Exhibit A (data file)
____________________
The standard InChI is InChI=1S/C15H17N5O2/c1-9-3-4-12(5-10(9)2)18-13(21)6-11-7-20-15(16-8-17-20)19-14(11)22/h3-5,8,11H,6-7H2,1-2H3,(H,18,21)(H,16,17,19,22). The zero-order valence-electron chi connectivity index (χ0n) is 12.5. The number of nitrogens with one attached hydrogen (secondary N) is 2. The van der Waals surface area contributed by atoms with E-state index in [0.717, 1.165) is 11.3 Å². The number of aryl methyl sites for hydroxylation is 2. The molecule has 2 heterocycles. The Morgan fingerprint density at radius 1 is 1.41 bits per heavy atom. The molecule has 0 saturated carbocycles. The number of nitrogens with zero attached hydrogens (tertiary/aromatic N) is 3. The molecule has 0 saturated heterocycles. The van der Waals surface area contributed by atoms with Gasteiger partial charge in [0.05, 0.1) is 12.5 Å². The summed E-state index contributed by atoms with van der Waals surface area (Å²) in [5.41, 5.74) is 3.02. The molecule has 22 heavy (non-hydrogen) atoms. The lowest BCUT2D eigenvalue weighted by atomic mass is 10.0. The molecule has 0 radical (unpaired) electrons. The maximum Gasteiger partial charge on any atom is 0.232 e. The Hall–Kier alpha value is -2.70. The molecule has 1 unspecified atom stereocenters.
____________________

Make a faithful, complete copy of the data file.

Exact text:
The standard InChI is InChI=1S/C15H17N5O2/c1-9-3-4-12(5-10(9)2)18-13(21)6-11-7-20-15(16-8-17-20)19-14(11)22/h3-5,8,11H,6-7H2,1-2H3,(H,18,21)(H,16,17,19,22). The zero-order valence-electron chi connectivity index (χ0n) is 12.5. The number of nitrogens with one attached hydrogen (secondary N) is 2. The van der Waals surface area contributed by atoms with E-state index in [0.717, 1.165) is 11.3 Å². The number of aryl methyl sites for hydroxylation is 2. The molecule has 2 heterocycles. The Morgan fingerprint density at radius 1 is 1.41 bits per heavy atom. The molecule has 0 saturated carbocycles. The number of nitrogens with zero attached hydrogens (tertiary/aromatic N) is 3. The molecule has 0 saturated heterocycles. The van der Waals surface area contributed by atoms with Gasteiger partial charge in [0.05, 0.1) is 12.5 Å². The summed E-state index contributed by atoms with van der Waals surface area (Å²) in [5.41, 5.74) is 3.02. The molecule has 22 heavy (non-hydrogen) atoms. The lowest BCUT2D eigenvalue weighted by atomic mass is 10.0. The molecule has 0 radical (unpaired) electrons. The maximum Gasteiger partial charge on any atom is 0.232 e. The Hall–Kier alpha value is -2.70. The molecule has 1 unspecified atom stereocenters.